LOS ANGELES — The San Diego County Water Authority announced plans to raise rates 3.7% in 2018, citing rate increases from the Metropolitan Water District of Southern California.

The San Diego water authority and MWD have been involved in a series of court battles over rates since 2010.

MWD is a Los Angeles-based water wholesaler that provides water to 26 water agencies in southern California. The San Diego authority, one of its customers, distributes water to 24 local water districts and cities.

San Diego County Water Authority is buying water from the $1 billion Carlsbad Desalination Plant in part to lessen dependence on the Metropolitan Water District.
San Diego County Water Authority is buying water from the $1 billion Carlsbad Desalination Plant in part to lessen dependence on the Metropolitan Water District. Bloomberg

The San Diego authority filed another lawsuit in April over MWD’s rates.

In its complaint filed in Superior Court in Los Angeles, the water authority contends that the rate structure approved by the MWD board for 2017 and 2018 used the same methodology as costs from 2011-14 that a Superior Court judge previously ruled were illegal.

MWD was ordered to pay $243 million in damages to the county water authority, but is appealing the ruling.

MWD has posted a response on its web site to the water authority's rate allegations.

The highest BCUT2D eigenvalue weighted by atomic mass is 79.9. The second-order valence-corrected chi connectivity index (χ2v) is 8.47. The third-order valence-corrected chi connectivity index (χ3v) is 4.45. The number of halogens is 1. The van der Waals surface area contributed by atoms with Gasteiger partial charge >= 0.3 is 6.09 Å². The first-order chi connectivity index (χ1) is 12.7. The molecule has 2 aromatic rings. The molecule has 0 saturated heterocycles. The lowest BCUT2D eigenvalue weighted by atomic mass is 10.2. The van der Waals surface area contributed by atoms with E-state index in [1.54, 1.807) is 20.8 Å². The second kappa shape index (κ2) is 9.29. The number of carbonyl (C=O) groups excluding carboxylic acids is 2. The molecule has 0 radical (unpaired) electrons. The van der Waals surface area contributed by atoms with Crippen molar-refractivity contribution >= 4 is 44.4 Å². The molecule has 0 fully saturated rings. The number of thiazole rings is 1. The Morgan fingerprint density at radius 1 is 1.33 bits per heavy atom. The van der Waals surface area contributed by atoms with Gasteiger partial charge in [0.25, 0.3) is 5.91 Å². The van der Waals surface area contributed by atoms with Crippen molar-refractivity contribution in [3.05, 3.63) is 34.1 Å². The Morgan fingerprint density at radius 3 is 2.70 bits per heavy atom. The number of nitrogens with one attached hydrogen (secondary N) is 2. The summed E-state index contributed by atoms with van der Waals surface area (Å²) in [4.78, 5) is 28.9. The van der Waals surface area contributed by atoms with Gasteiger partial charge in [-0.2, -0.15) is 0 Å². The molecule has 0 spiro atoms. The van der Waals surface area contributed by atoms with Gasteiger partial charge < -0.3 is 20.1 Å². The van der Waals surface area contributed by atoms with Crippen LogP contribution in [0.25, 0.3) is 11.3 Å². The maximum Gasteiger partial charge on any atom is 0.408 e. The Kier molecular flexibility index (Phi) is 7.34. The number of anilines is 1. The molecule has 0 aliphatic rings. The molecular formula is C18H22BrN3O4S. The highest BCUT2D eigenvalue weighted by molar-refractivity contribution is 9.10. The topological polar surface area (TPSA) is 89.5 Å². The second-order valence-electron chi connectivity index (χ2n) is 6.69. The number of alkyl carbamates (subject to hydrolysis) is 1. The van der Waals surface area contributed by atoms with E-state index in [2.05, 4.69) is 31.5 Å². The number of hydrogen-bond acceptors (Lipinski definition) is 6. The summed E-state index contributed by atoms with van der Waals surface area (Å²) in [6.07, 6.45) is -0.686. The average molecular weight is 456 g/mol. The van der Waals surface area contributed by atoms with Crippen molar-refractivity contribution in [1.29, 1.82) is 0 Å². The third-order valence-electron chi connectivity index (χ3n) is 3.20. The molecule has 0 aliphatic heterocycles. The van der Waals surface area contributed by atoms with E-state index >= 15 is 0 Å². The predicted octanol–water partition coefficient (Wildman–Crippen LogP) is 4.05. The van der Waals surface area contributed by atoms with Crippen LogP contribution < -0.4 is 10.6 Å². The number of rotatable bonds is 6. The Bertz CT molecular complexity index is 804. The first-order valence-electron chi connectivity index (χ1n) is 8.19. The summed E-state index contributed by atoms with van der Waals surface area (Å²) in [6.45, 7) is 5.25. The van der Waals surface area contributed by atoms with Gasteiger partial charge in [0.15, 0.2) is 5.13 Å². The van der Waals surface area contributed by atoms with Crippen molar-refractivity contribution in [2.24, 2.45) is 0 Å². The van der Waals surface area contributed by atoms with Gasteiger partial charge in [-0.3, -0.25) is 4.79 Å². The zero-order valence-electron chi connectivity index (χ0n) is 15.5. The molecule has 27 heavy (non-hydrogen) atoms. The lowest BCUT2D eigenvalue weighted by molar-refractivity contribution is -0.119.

The water authority board will discuss the proposed rate changes at its May 25 meeting. It would then hold a public hearing June 22 and vote on the rate increase.

The proposed rate increases are the smallest since 2014 and are in line with Water Authority projections, officials said.

San Diego authority officials said roughly 56% of the overall increase is driven by rising costs from MWD, which increased its base supply rates and also raised its costs for transporting the Water Authority’s independent supplies of Colorado River water.

The water authority’s rate increases, which impact untreated and treated water, are also being driven by a 30,000 acre-foot increase in deliveries of Colorado River supplies in a transfer agreement with the Imperial Irrigation District.

“Prudent investments in our own water supplies helped our region withstand the recent five-year drought and emerge from it with even greater water supply reliability, and we are continuing to strengthen that reliability to sustain our region’s $222 billion economy and 3.3 million people,” Maureen Stapleton, the water authority’s general manager, said in a statement.

MWD will supply more than 40% of the region’s water in 2017. In 2018, the base cost of treated and untreated water from MWD will increase 3.7% and 4.4%, respectively, according to the water authority.

Water sales are projected to increase by 4.3% in 2018 as county residents continue to embrace efficient water use methods established during the multi-year drought, the water authority said.

Stapleton cited prudential financial management and savings on debt refundings for not having to raise rates more.

The water authority plans to draw $5 million from the agency’s Rate Stabilization Fund, which moderated the proposed rate increase by approximately $13 per acre-foot. Debt refunding executed during the current budget cycle also helped keep proposed rate increases low by reducing debt service payments by $78.3 million on a present-day basis.

The Water Authority has senior lien credit ratings of AAA from Standard & Poor’s, AA-plus from Fitch ratings and Aa2 from Moody’s. All gave the water authority a stable outlook.

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